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Can we trust citizens to organise our power utilities through direct democracy?

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Can we trust citizens to organise our power utilities through direct democracy?

06-02-2023

There is a growing trend of remunicipalisation of utilities worldwide - citizens at local and regional levels reorganising utilities with the maximum aim of public interest in mind. Portland, one of the largest cities in the U.S state of Maine, is gearing up to take a citizens’ initiative to the polls in November 2023. 

The main organisers of this initiative, Our Power, have spearheaded the petition tapping into voter frustration in order to transform Maine’s electricity landscape. The petition aims to take this issue to a referendum- a direct democracy tool that gives citizens direct access to decision-making around issues of public interest - to remunicipalise the city’s energy utilities. For background, we must go back to 2018 – the campaign began at a time when the current energy suppliers, international energy giants Central Maine Power and Versant, were facing severe backlash for rising electricity prices and inaccurate billing that came at a time where the city was experiencing prolonged storm-related power outages. 

Remunicipalisation commonly refers to the return of previously privatised utility services to municipal authorities, it encompasses regional or national initiatives. Today, in Portland there are two camps of divergent views within the citizenry. This is demonstrated by the counter-petition which has been launched by the private utilities providers and a growing number of business groups. The opposition has launched a competing ballot question engaging voters on the financial implications of buying out the private sector. The initial petitioners are organised through various NGOs led by Our power which is a “group of Maine ratepayers, business leaders, energy experts, conservationists, and others committed to putting the Pine Tree State’s energy future in the hands of Mainers”.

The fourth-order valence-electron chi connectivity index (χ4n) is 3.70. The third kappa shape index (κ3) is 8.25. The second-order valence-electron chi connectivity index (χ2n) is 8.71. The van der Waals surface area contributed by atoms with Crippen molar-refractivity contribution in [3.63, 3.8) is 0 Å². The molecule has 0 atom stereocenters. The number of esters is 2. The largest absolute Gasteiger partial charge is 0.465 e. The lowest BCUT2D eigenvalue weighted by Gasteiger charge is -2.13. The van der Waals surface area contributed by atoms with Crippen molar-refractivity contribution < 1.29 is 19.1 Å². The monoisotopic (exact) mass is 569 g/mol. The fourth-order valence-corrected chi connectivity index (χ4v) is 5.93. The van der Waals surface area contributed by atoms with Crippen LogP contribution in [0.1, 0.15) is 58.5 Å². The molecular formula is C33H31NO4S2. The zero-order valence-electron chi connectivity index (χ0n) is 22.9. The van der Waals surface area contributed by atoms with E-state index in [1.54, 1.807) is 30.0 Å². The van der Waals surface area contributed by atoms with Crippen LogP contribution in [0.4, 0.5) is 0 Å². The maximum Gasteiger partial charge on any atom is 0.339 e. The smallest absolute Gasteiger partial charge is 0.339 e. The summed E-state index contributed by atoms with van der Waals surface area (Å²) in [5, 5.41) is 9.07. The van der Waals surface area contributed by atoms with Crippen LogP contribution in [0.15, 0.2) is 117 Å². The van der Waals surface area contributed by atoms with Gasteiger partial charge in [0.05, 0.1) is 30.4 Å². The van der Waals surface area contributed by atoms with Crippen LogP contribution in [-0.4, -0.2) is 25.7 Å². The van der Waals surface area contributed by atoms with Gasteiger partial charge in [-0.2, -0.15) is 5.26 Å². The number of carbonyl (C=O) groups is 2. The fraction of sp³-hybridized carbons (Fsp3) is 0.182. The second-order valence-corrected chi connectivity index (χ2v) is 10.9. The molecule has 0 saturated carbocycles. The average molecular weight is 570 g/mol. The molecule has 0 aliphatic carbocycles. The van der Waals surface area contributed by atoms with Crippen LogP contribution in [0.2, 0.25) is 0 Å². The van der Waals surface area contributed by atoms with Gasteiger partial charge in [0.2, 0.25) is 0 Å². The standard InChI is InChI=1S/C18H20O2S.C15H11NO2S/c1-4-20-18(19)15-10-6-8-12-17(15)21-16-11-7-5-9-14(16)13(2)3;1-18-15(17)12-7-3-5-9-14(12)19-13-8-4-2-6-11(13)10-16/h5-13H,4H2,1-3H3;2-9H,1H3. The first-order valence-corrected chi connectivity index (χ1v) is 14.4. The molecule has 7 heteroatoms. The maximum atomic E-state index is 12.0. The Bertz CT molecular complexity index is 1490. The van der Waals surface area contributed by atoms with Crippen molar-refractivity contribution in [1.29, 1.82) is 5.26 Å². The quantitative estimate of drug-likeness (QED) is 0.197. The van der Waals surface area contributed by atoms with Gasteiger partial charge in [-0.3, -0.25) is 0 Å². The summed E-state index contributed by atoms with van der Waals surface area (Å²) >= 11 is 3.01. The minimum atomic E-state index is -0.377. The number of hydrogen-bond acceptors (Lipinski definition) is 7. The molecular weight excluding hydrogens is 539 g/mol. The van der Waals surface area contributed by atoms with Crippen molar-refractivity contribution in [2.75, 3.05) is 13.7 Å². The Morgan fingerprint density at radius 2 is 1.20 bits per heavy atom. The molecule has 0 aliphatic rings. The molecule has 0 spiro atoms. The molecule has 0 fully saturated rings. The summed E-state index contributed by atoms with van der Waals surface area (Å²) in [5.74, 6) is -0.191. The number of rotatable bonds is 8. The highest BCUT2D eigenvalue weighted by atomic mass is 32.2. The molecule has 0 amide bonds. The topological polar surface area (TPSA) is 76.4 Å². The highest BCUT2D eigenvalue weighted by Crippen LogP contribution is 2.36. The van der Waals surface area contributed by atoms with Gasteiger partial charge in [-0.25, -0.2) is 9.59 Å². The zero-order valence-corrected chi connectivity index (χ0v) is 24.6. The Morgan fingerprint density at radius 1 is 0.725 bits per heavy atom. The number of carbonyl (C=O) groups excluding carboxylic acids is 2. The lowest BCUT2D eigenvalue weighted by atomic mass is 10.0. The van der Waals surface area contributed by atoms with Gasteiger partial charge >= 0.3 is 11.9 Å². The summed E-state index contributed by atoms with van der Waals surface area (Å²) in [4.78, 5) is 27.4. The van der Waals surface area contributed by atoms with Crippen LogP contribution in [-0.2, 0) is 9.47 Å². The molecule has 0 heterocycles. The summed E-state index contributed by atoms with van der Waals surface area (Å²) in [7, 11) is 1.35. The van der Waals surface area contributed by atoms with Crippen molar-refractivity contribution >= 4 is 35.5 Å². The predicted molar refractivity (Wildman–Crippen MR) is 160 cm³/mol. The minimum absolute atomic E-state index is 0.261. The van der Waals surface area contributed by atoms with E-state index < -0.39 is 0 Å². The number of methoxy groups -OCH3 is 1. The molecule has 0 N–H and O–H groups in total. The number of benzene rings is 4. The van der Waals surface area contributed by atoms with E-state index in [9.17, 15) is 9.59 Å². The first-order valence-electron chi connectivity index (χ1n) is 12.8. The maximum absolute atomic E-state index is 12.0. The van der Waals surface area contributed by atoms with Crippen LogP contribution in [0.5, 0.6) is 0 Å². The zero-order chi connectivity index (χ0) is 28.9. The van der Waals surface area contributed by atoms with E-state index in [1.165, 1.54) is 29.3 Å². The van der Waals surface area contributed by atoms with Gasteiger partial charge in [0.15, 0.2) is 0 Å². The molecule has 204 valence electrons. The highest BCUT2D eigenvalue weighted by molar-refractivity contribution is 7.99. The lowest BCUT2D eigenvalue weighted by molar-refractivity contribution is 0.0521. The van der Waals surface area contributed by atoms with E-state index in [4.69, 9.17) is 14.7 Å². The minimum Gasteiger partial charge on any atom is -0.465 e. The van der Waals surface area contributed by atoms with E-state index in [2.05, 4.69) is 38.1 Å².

There are varying degrees of remunicipalisation that have been pursued throughout the international community over the years. In Uruguay it came down to being a question of human rights and constitutional reform. On October 31, 2004, an awe-inspiring majority of the citizens of Uruguay voted in a referendum, that took place during the national elections, to add a new constitutional provision stating that access to drinking water and sanitation are a fundamental human right. The results of the referendum prohibited the private ownership of water and further states that water is a matter of public interest. The referendum was endorsed by the National Commission in Defense of Water and Life (CNDAV)- a coalition of movements and organisations. This bottom-up initiative aimed to reduce the environmental burden that resulted from inadequate access to safe drinking water as well as the reduction of the high cost of operation of private water companies. This achievement set an important international precedent as one of the first instances where an environmental right had been integrated into a country’s constitution through direct democracy.

Remunicipalisation took a similar shape to that of Portland Maine in the city of Hamburg, Germany. On September 22, 2013, the citizens voted in a referendum for the full remunicipalisation of the energy distributions grids in the city. The grassroots campaign was spearheaded by ‘Our Hamburg, Our Grid’ was supported by an alliance of over 50 groups. This alliance emerged out of intensifying frustration with Vattenfall, the owners of the energy grid during that period, for failing to make investment decisions that acknowledged the urgency of climate change. Vattenfall owns two nuclear reactors near Hamburg as well as two of the dirtiest coal plants in Europe. This campaign aimed to create a local power utility that would enable the city to provide greener, potentially less expensive and more reliable sources of energy. The narrow victory of 50.9% had a binding effect which led to the city government setting out with the implementation of the referendum decision by repurchasing of the city’s gas distribution grid. So far, Hamburg can be considered on track in implementing the referendum decision. However, key challenges remain unsolved. In particular, the repurchase of the district heating grid is still uncertain due to financial constraints.

There is a clear demand for direct democracy tools in the organisation of utilities. This growing trend is putting power in the hands of the citizens to decide how their communities operate. Similar examples have been seen in Taiwan, Berlin Germany as well as in Colorado in the US. Whether it is a conversation of constitutional reform like we have seen in Uruguay or the transferal of ownership that is being worked towards in Hamburg it is encouraging to observe the increased use of direct democracy tools to achieve change. It will be interesting to follow the developments in Portland Maine to learn how the citizens envision the future of their electricity landscape.   

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